“Oh! I know, I’m fearfully inconsequent,” she said. “But my head is simply rattled to pieces by that beastly wagon‐lits. I had gone back to what I was thinking about before you joined me, and to what we were saying just now about Cousin Katherine.”

“Yes—yes, exactly,” Ludovic put in tentatively. She was going to give herself away—he was sure of it. And such giving away might make for opportunity. In spirit, the young man proceeded to take his shoes from off his feet. The ground on which he stood might prove to be holy. Moreover Miss St. Quentin’s direct acts of self‐revelation were few and far between. He was horribly afraid those same shoes of his might creak, so to speak, thereby startling her into watchfulness, making her draw back. But Honoria did not draw back. She was too much absorbed by her own thought. She continued to contemplate the glory of the flaming west, her expression touched by a grave and noble exaltation.

“I suppose one can’t help worrying a little at times—it’s laid hold of me very much during the last month or two—as to what is really the finest way to take life. One wants to arrive at that fairly early; not by a process of involuntary elimination, on the burnt‐child‐fears‐the‐fire sort of principle, when the show’s more than half over, as so many people do. One wants to get hold of the stick by the right end now, while one’s still comparatively young, and then work straight along. I want my reason to be the backbone of my action, don’t you know, instead of merely the push of society and friendship, and superficial odds and ends of so‐called obligation to other people.”

“Yes,” Mr. Quayle put in again.

“Now, it seems to me, that”—Honoria extended one hand towards the sunset—“is Cousin Katherine’s outlook on life and humanity, full of colour, full of warmth. It burns with a certain prodigality of beauty, a superb absence of economy in giving. And that”—with a little shrug of her shoulders she turned towards the severe, and sombre, eastern landscape—“that, it strikes me, comes a good deal nearer my own. Which is best?”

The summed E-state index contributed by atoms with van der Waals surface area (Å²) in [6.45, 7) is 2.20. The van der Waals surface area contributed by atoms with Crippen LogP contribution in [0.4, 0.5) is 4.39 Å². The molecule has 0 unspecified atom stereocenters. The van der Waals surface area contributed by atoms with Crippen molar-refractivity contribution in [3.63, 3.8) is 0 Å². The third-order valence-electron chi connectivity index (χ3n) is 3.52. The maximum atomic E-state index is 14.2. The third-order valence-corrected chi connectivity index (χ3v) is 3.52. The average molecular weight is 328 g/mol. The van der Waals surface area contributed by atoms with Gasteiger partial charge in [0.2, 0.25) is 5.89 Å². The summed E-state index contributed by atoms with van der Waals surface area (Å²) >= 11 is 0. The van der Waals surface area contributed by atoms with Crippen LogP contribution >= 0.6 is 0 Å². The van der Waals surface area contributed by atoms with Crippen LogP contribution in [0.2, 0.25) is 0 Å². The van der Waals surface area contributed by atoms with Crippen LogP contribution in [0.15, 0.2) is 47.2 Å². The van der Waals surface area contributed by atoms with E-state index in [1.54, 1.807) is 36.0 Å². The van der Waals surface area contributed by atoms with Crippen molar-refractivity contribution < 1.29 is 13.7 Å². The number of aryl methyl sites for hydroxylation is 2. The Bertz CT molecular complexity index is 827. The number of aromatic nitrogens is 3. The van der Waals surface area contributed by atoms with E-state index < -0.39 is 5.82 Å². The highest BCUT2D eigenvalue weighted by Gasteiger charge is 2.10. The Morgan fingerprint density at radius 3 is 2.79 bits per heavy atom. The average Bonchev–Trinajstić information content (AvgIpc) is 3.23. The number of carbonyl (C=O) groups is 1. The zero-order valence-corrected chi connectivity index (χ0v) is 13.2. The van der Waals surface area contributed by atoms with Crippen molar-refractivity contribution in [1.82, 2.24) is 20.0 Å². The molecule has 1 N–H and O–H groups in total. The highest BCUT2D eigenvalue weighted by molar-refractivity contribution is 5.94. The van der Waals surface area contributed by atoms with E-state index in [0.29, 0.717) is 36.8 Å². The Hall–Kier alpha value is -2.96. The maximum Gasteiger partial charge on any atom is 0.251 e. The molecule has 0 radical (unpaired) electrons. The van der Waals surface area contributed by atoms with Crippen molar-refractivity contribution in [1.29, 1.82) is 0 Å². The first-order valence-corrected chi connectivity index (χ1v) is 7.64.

Mr. Quayle congratulated himself upon the removal of his page: 495 shoes. The ground was holy—holy to the point of embarrassment even to so unabashable and ready‐tongued a gentleman as himself. He answered with an unusual degree of diffidence.

“An intermediate position is neither wholly inconceivable nor’ wholly untenable, perhaps.”

“And you occupy it? Yes, you are very neatly balanced. But then, do you really get anywhere?”

“Is not that a rather knavish speech, dear Miss St. Quentin?” the young man inquired mildly.

“I don’t know,” she answered, “I wish to goodness I did.”

Now was here god‐given opportunity, or merely a cunningly devised snare for the taking of the unwary? Ludovic pondered the matter. He gently kicked a little pebble from the dingy grey‐drab of the asphalt on to the permanent way. It struck one of the metals with a sharp click. A blue‐linen‐clad porter, short of stature and heavy of build, lighted the gas lamps along the platform. The flame of these wavered at first, and flickered, showing thin and will‐o’‐the‐wisp‐like against the great outspread of darkening country across which the wind came with a certain effect of harshness and barrenness—the inevitable concomitant of its inherent purity. And the said wind treated Miss St. Quentin somewhat discourteously, buffeting her, obliging her to put up both hands to push back stray locks of hair. Also the keen breath of it pierced her, making her shiver a little. Both of which things her companion noting took heart of grace.

“Is it permitted to renew a certain petition?” he asked, in a low voice.

Honoria shook her head.

“’ Better not, I think,” she said.

“And yet, dear Miss St. Quentin, pulverised though I am by the weight of my own unworthiness, I protest that petition is not wholly foreign to the question you did me the honour to ask me just now.”

“Oh! dear me! You always contrive to bring it round to that!” she exclaimed, not without a hint of petulance.

“Far from it,” the young man returned. “For a good, solid eighteen months, now, I have displayed the accumulated patience of innumerable asses.”

“Of course, I see what you’re driving at,” she continued hastily. “But it is not original. It’s just every man’s stock argument.”

“If it bears the hall‐mark of hoary antiquity, so much the better. I entertain a reverence for precedent. And honestly, as common sense goes, I am not ashamed of that of my sex.”

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Miss St. Quentin resumed her walk.

“You really think it stands in one’s way,” she said reflectively, “you really think it a disadvantage, to be a woman?”